Results tagged ‘ offense ’
I think the best answer is they can keep competing in more games than not, which is a drastic improvement from last season when Phillies fans flipped on the TV in the first or second inning only to see them losing by five or six runs. But, yes, it is unrealistic to expect them to maintain their current winning ways.
The Phillies have been outscored by 23 runs in 26 games. Their -0.9 run differential per game average ranks 23rd in baseball. Simply put, no team can expect to win over the course of a 162-game season with a run differential average like that.
It sounds stupid, but you have to outscore the other team to win.
In fact, only four teams in baseball history have made the postseason having been outscored in the regular season:
- 2007 Diamondbacks (-20)
- 1997 Giants (-9)
- 1987 Twins (-20)
- 1984 Royals (-13)
And the four of them were outscored by fewer than 23 runs over the course of a six-month schedule.
This post isn’t meant to bum you out, but to temper expectations. But here is the good news: the Phillies are playing a heck of a lot better than anybody expected. And that’s a good thing because if they continue to play like this the rest of the season it means the rebuild is on a faster pace than the front office probably thought. And that could mean a dip into the free agent market at some point. So while the Phillies’ offense hasn’t shown the ability to keep up with its pitching, the team has shown it has some legitimate pieces for its core (i.e. Vince Velasquez, Aaron Nola, Jerad Eickhoff, Maikel Franco, Odubel Herrera, etc.).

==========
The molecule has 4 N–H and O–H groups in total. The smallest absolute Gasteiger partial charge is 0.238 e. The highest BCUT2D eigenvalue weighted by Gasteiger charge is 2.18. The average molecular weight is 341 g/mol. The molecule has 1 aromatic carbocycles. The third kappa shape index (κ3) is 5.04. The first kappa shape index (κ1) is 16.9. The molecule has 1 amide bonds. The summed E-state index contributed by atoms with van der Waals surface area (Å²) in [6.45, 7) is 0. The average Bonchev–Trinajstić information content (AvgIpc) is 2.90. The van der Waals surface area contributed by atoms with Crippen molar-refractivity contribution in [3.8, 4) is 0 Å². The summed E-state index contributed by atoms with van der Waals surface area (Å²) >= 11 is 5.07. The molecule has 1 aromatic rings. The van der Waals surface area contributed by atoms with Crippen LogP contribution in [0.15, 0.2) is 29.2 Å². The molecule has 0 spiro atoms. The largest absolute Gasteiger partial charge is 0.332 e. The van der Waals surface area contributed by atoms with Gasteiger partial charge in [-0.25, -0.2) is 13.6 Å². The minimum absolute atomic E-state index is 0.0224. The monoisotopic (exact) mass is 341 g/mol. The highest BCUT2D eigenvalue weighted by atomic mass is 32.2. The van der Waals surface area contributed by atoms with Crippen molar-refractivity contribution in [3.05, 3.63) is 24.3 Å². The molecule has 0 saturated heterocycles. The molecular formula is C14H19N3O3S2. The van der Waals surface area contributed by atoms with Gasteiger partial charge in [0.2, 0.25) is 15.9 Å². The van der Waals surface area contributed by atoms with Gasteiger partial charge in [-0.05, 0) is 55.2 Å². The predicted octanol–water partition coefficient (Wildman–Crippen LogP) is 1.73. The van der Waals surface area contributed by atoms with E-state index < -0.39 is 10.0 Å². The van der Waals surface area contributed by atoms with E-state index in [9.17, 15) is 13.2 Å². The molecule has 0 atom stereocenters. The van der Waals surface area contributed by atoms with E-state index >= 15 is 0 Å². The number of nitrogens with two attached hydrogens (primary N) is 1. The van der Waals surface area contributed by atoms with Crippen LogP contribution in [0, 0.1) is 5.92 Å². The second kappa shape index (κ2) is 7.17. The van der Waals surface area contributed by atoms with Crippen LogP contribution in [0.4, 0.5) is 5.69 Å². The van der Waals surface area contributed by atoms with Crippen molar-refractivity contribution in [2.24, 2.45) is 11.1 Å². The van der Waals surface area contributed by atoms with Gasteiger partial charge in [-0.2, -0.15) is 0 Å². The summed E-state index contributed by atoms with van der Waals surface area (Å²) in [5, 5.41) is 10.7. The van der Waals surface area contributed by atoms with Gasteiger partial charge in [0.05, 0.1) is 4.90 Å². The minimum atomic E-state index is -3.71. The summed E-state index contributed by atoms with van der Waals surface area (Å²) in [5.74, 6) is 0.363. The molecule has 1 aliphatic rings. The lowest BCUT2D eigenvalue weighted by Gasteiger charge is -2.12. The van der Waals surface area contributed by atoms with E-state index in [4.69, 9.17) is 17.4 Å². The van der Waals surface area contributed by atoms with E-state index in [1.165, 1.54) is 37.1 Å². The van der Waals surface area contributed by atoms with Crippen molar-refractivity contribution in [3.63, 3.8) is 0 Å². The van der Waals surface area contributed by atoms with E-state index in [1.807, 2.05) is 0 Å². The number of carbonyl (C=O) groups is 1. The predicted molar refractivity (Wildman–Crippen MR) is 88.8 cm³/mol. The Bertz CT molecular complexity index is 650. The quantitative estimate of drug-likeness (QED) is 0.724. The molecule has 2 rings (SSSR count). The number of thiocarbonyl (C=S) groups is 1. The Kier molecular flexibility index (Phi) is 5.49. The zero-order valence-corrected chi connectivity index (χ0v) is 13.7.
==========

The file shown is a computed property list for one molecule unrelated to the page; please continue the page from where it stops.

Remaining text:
A few more things about the Phillies’ April:
- The Phillies averaged 10.19 strikeouts per nine innings (245 strikeouts in 216 1/3 innings), which is a MLB record. In fact, the Phillies became only the second team in baseball history to average more than 10 strikeouts per nine innings in a month (excluding March and October). The Tigers averaged 10.27 strikeouts per nine innings in Sept. 2013.
- Odubel Herrera reached base safely 48 times in April, which is the most by a Phillies player since Placido Polanco (51) in April 2011. Herrera’s .462 on-base percentage is the highest since Aaron Rowand‘s .462 OBP in April 2007. Herrera’s OBP rannks third in MLB.
- Freddy Galvis has four-game winning RBIs this season. Only the Cubs’ Anthony Rizzo (five) and the Mets’ Neil Walker (five) has more.
- Aaron Nola, Vince Velasquez and Jerad Eickhoff ranks among the top 20 pitchers in baseball in strikeouts.
- Jeanmar Gomez is 8-for-8 in save opportunities. Only the Dodgers’ Kenley Jansen (nine) has saved more games.
- Ryan Howard‘s average exit velocity is 94.7 mph, which is tied for eighth in MLB.
- The Phillies are 28th in on-base percentage (.292), 25th in slugging percentage (.370) and 28th in OPS (.662).
- They are tied for 26th averaging 3.33 runs per game.
- The Phillies have made 12 outs on the bases, which are the fourth-most in baseball.
- They have stolen just 10 of 19 bases. Their 53 stolen base percentage is the fourth-lowest in baseball.
Ryan Howard takes the heat, but Chase Utley is struggling worse than Howard through the Phillies’ first seven games. In fact, this is the worst start of Utley’s career through the team’s first seven games.
“It’s just a matter of time with Chase,” Ryne Sandberg said after yesterday’s 2-0 loss to the Mets. “I have no worries there. He gets quality at-bats. Chase will be fine. We just need to create some opportunities with men on base for those guys in the middle of the lineup.”